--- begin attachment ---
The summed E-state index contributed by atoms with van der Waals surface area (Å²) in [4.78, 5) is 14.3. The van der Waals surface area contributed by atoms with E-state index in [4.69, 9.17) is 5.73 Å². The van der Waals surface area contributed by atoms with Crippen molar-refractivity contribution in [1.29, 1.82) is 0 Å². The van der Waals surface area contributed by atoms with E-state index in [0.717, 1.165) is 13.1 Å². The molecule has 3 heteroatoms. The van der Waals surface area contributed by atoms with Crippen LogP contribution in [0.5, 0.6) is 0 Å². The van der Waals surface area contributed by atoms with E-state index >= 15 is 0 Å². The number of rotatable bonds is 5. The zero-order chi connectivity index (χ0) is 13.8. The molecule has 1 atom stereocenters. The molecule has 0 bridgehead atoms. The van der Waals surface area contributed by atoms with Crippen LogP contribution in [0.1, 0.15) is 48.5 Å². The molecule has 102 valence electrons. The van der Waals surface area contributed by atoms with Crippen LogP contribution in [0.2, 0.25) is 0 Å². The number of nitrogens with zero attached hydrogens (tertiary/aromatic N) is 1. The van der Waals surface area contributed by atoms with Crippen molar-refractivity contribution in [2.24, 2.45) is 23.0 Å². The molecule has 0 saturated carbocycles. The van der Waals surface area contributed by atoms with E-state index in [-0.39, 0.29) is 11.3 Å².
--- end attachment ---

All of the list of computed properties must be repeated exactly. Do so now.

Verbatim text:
The summed E-state index contributed by atoms with van der Waals surface area (Å²) in [4.78, 5) is 14.3. The van der Waals surface area contributed by atoms with E-state index in [4.69, 9.17) is 5.73 Å². The van der Waals surface area contributed by atoms with Crippen molar-refractivity contribution in [1.29, 1.82) is 0 Å². The van der Waals surface area contributed by atoms with E-state index in [0.717, 1.165) is 13.1 Å². The molecule has 3 heteroatoms. The van der Waals surface area contributed by atoms with Crippen LogP contribution in [0.5, 0.6) is 0 Å². The van der Waals surface area contributed by atoms with E-state index >= 15 is 0 Å². The number of rotatable bonds is 5. The zero-order chi connectivity index (χ0) is 13.8. The molecule has 1 atom stereocenters. The molecule has 0 bridgehead atoms. The van der Waals surface area contributed by atoms with Crippen LogP contribution in [0.1, 0.15) is 48.5 Å². The molecule has 102 valence electrons. The van der Waals surface area contributed by atoms with Crippen LogP contribution in [0.2, 0.25) is 0 Å². The number of nitrogens with zero attached hydrogens (tertiary/aromatic N) is 1. The van der Waals surface area contributed by atoms with Crippen molar-refractivity contribution in [2.24, 2.45) is 23.0 Å². The molecule has 0 saturated carbocycles. The van der Waals surface area contributed by atoms with E-state index in [-0.39, 0.29) is 11.3 Å².